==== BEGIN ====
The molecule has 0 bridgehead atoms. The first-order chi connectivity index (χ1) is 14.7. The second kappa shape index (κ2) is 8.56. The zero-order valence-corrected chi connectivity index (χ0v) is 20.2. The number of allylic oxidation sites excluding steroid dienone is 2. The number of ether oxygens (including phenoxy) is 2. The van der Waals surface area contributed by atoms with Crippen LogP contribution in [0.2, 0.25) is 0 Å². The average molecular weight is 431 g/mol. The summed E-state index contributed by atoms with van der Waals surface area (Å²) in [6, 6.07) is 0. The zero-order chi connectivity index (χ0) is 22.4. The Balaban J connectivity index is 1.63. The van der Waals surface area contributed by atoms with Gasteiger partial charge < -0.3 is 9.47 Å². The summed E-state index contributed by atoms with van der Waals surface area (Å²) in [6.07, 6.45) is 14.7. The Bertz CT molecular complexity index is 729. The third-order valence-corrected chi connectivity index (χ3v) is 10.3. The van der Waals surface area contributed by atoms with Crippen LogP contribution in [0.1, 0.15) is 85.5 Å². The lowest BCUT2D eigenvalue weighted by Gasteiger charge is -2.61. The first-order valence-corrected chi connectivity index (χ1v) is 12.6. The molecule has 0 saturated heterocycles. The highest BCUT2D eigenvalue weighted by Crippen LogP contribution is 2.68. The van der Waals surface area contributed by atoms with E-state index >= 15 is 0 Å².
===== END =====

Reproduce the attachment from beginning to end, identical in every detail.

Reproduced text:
The molecule has 0 bridgehead atoms. The first-order chi connectivity index (χ1) is 14.7. The second kappa shape index (κ2) is 8.56. The zero-order valence-corrected chi connectivity index (χ0v) is 20.2. The number of allylic oxidation sites excluding steroid dienone is 2. The number of ether oxygens (including phenoxy) is 2. The van der Waals surface area contributed by atoms with Crippen LogP contribution in [0.2, 0.25) is 0 Å². The average molecular weight is 431 g/mol. The summed E-state index contributed by atoms with van der Waals surface area (Å²) in [6, 6.07) is 0. The zero-order chi connectivity index (χ0) is 22.4. The Balaban J connectivity index is 1.63. The van der Waals surface area contributed by atoms with Gasteiger partial charge < -0.3 is 9.47 Å². The summed E-state index contributed by atoms with van der Waals surface area (Å²) in [6.07, 6.45) is 14.7. The Bertz CT molecular complexity index is 729. The third-order valence-corrected chi connectivity index (χ3v) is 10.3. The van der Waals surface area contributed by atoms with Crippen LogP contribution in [0.1, 0.15) is 85.5 Å². The lowest BCUT2D eigenvalue weighted by Gasteiger charge is -2.61. The first-order valence-corrected chi connectivity index (χ1v) is 12.6. The molecule has 0 saturated heterocycles. The highest BCUT2D eigenvalue weighted by Crippen LogP contribution is 2.68. The van der Waals surface area contributed by atoms with E-state index >= 15 is 0 Å².